- Reminders - e.g. writing a message to remind yourself of someone that is important in your life
- Beauty and adornment - a form of jewelry or body decoration
- Cosmetic treatment - e.g. cover up for a scar/tattoo
- Blessings & well-being - blessing a new bride or a new child
- To be part of an ancient tradition
- Alternative or precursor to a tattoo
- Medicine: Henna is considered an herb, and has long been known to have healing qualities. It is used topically and usually not ingested or inhaled. In ancient times it has been applied to the skin surface for healing headaches, stomach pains, burns (including sunburns), open wounds, fevers, athlete's foot and even the prevention of hair loss.
- Sunblock: Henna has been used on the noses of animals to prevent sunburn. It will also leaves tan lines after a sun tan if used as body decoration.
- Insect Repellant: It is often applied to goat skin bags, and other leather, after they have been salt-cured. It "insect-proofs" or "moth-proofs" the bags by making the skin poisonous/inedible for those creatures.
- Anti-Fungal: Because of its well-known anti-fungal properties, in ancient Ayurveda medicine, henna paste is applied on the skin to reduce athlete's foot and other fungal diseases.
Weddings and Other Henna Traditions
Henna is traditionally used for special occasions like holidays, birthdays and weddings in Africa, Pakistan, India, and the Middle East. The most popular of the traditions is the Mehndi (henna) Night where the bride, her family, relatives and friends get together to celebrate the wedding to come. This night is filled with games, music and dance performances that may have been rehearsed for months prior to the event by those closest to the bride. During this, the bride gets extensive henna patterns done on her hands and feet that go to her elbows and sometimes, knees. The bridal patterns can take hours and are often done by multiple henna artists. The guests will usually receive small designs (tattoos) on the backs of their hands as well.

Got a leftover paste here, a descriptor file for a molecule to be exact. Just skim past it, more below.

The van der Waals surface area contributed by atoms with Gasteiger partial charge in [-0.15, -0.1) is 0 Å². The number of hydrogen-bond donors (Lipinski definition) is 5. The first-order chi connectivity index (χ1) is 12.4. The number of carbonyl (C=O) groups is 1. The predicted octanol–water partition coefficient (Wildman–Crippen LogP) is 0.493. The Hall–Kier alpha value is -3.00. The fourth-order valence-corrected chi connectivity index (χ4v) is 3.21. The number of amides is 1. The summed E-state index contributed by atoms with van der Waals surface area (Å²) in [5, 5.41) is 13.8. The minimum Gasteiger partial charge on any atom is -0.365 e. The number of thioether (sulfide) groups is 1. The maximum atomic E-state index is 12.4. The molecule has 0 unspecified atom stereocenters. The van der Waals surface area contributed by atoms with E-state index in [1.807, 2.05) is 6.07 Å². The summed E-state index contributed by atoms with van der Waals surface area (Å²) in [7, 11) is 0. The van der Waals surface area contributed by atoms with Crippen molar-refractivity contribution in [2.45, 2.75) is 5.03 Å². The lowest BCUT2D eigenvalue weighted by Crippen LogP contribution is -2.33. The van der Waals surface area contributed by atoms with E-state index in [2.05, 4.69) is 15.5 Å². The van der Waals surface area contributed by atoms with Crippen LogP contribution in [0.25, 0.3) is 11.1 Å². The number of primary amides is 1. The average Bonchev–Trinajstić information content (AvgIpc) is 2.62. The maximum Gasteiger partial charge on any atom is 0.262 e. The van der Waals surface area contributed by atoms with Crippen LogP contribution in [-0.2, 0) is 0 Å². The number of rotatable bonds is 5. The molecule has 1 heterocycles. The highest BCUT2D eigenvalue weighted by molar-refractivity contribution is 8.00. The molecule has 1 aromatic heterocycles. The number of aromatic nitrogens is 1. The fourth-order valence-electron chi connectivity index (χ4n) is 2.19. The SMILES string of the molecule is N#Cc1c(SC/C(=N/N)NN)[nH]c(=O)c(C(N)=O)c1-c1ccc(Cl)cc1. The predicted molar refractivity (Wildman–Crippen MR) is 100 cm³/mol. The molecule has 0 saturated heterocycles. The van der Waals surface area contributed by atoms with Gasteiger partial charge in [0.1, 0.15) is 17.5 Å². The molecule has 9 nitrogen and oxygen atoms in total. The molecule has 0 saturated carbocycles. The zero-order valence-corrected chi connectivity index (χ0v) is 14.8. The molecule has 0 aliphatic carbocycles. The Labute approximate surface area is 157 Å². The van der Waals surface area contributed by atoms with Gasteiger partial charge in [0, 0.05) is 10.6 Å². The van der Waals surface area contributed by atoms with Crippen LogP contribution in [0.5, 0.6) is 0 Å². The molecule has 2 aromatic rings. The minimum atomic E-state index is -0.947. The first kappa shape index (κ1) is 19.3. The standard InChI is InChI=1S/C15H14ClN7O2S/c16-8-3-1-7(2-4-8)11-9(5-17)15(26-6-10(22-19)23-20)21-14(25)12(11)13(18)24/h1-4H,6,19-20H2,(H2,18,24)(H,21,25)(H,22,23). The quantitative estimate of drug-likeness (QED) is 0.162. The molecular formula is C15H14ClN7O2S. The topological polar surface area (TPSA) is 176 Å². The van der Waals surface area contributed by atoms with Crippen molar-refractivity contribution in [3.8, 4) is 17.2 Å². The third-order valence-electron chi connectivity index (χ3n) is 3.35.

Today, brides prefer to have their henna done prior to the mehndi night so that they can enjoy the festivities and also have a deeper stain by the wedding day.
Tradition holds that for as long as the henna stain appears on the bride, she doesn't have to do any housework! It is said that the darker the stain the better the marriage and the better the mother-in-law will be, so you can imagine why the bride would want the stain to come out dark and last as long as possible!
Temporary Henna Tattoos
For body decorations, the leaves of the henna plant are dried, crushed into a fine powder, and made into a creamy paste using a variety of techniques. This paste is then applied to the skin, staining the top layer of skin only. In its natural state it will dye the skin an orange or brown color. Although it looks dark green (or dark brown depending on the henna) when applied, this green paste will flake off revealing an orange stain. The stain becomes a reddish-brown color after 1-3 days of application. The palms and the soles of the feet stain the darkest because the skin is the thickest in these areas & contain the most keratin. The farther away from hands and feet the henna is applied, the lesser the color. The face area usually stains the lightest.
Henna works on all skin types and colors. It looks just as beautiful on dark skin as it does light skin but because some people skin may take the dye better than others, it can look more prominent on one and not as much on another. Nevertheless, henna is a symbol of beauty, art, and happiness and is meant for everyone!